Original Query: K.A.S. Mani, APFAGMS, Hyderabad
Posted: 24 February 2006
I am Dr K A S Mani, working with Andhra Pradesh Farmer Managed Groundwater Systems (APFAMGS) Project which is a network of over 650 villages working towards enabling the farmers to manage their groundwater systems in about 638 villages in seven drought prone districts of Andhra Pradesh. The development objective of the project is that farmers in Andhra Pradesh manage their groundwater systems based on annual recharge-draft conditions. Main activities include participatory hydrological monitoring, artificial recharge and sustainable agriculture inputs, capacity building and institutional development. One of the areas being explored by the communities is better management and treatment of waste water, so that it could be re-used for agricultural and other purposes.
Original Query: Gopal Sane, Samruddhi, New Delhi
Posted: 22 March 2006
I have been working with bio sanitizers used in septic tanks and wet kitchen waste treatment and I found that the odors and pests like mosquitoes and cockroaches disappeared. I want to take this idea to densely populated slums in cities like Delhi, where wet kitchen waste and open sewage creating odor and pests is a common problem, but I have found much resistance in getting ready acceptance from communities, even in spite of the obvious benefits.
From Pramod Dabrase, Urban Administration and Development Department, Government of Madhya Pradesh, Bhopal
Posted 12 March 2009
I work with the Urban Administration and Development Department, Government of Madhya Pradesh. The Department has launched an Integrated Urban Sanitation Programme in Madhya Pradesh with the goal to achieve totally sanitized and healthy cities and towns. The programme was launched on 13 February 2009 in Bhopal.
From Priyam Das, University of California at Los Angeles (UCLA)/WaterAid, California, USA
Posted 9 June 2007
I am a Doctoral student in Urban Planning at the University of California at Los Angeles (UCLA) working on water and sanitation issues in developing countries.
Original Query: Dinesh Kumar, International Water Management Institute (IWMI), Anand, Gujarat
Posted: 9 September 2005
I am Dinesh Kumar working at the International Water Management Institute (IWMI) in Anand, Gujarat.
From Lizette Burgers, United Nations Children's Fund (UNICEF), New Delhi
Posted 24 March 2008
The Government of India launched the Total Sanitation Campaign (TSC), a comprehensive national program to ensure sanitation facilities in rural areas, in 1999. Despite a rapid increase in sanitation coverage, the agenda of achieving total sanitation remains incomplete without addressing the sanitation needs of women specially related to Menstrual Hygiene Management (MHM). This is rights based issue of women accessing clean hygienic methods for healthy living with dignity. The issue stems from lack of access to information and affordability.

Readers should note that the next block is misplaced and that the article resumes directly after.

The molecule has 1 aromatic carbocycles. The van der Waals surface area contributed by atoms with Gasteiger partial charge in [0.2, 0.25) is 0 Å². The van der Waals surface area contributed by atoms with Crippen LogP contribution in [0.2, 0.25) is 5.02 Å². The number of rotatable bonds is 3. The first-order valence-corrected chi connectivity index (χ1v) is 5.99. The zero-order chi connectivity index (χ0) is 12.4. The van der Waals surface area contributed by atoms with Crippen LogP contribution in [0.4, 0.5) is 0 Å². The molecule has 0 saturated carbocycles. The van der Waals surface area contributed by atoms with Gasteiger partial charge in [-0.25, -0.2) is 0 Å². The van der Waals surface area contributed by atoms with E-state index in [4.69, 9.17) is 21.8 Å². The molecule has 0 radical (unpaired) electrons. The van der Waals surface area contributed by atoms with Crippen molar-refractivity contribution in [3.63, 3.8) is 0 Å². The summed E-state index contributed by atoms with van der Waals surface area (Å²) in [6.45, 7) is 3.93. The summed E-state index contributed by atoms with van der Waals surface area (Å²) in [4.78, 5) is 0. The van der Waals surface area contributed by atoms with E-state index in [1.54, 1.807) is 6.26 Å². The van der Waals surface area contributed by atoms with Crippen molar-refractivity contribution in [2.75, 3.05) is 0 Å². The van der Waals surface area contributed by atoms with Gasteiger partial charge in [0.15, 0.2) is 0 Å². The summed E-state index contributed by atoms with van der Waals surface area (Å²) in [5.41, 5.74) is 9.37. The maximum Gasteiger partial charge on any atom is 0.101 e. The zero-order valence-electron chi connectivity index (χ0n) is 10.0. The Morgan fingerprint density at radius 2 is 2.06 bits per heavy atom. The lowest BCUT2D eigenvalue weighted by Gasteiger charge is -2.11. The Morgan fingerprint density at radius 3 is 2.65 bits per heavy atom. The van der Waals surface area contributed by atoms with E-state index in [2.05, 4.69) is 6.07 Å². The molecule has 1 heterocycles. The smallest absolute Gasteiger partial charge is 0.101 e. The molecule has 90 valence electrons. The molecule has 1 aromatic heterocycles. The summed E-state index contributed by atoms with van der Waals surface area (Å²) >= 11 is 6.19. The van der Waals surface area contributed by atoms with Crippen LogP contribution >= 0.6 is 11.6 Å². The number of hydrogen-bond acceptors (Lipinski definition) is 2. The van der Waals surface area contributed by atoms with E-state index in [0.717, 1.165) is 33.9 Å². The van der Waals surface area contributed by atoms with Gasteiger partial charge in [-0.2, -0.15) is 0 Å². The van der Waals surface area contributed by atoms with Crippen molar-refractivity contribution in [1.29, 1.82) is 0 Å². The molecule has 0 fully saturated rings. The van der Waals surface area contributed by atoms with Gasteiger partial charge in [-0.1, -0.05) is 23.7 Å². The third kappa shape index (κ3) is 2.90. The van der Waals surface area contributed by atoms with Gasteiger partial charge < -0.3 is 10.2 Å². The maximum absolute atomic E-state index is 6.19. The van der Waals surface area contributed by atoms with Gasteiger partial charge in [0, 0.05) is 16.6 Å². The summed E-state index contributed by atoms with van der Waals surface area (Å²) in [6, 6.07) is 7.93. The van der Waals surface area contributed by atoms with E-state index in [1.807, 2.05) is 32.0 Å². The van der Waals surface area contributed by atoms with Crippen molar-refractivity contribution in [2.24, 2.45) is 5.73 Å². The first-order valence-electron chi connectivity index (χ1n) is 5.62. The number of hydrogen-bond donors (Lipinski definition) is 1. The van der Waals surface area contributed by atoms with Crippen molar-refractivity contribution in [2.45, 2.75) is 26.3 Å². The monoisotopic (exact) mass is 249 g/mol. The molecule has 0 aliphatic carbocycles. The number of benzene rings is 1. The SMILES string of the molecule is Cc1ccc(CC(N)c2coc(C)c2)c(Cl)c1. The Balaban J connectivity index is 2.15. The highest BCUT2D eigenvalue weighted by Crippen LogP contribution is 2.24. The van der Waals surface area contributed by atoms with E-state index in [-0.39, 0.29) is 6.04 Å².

“Sustaining the Sanitation Revolution-India Country Paper” has been presented and published by the Department of Drinking Water and Sanitation, Ministry of Rural Development (MoRD) for SACOSAN-III in 16-21 November 2008, paper is divided into two parts – rural and urban sanitation however, in both rural and urban spheres, it highlights the promising initiatives are underway to tackle the sanitation challenge in India.
“What is ailing sanitation sector in India?” written by Depinder S Kapur in November 19, 2007 published by WaterAid India for World Toilet Day, studies show that sanitation is the most neglected and most off-track of the UN MDG targets and is vital for poverty reduction and represents a driver for development.
Individual Health and hygiene is largely dependent on adequate availability of drinking water and proper sanitation. There is, therefore, a direct relationship between water, sanitation and health. Consumption of unsafe drinking water, improper disposal of human excreta, improper environmental sanitation and lack of personal and food hygiene have been major causes of many diseases in developing countries. India is no exception to this. Prevailing High Infant Mortality Rate is also largely attributed to poor sanitation.
Country Paper Series “School sanitation and hygiene education in India: Investment in building children’s future” has been published by Ministry of Rural Development, Department of Drinking Water Supply for SSHE Global Symposium “Construction is Not Enough” Delft, The Netherlands 8-10 June, 2004, the books were developed in the context of the School Water and Sanitation Towards Health and Hygiene (SWASTHH) programme in India.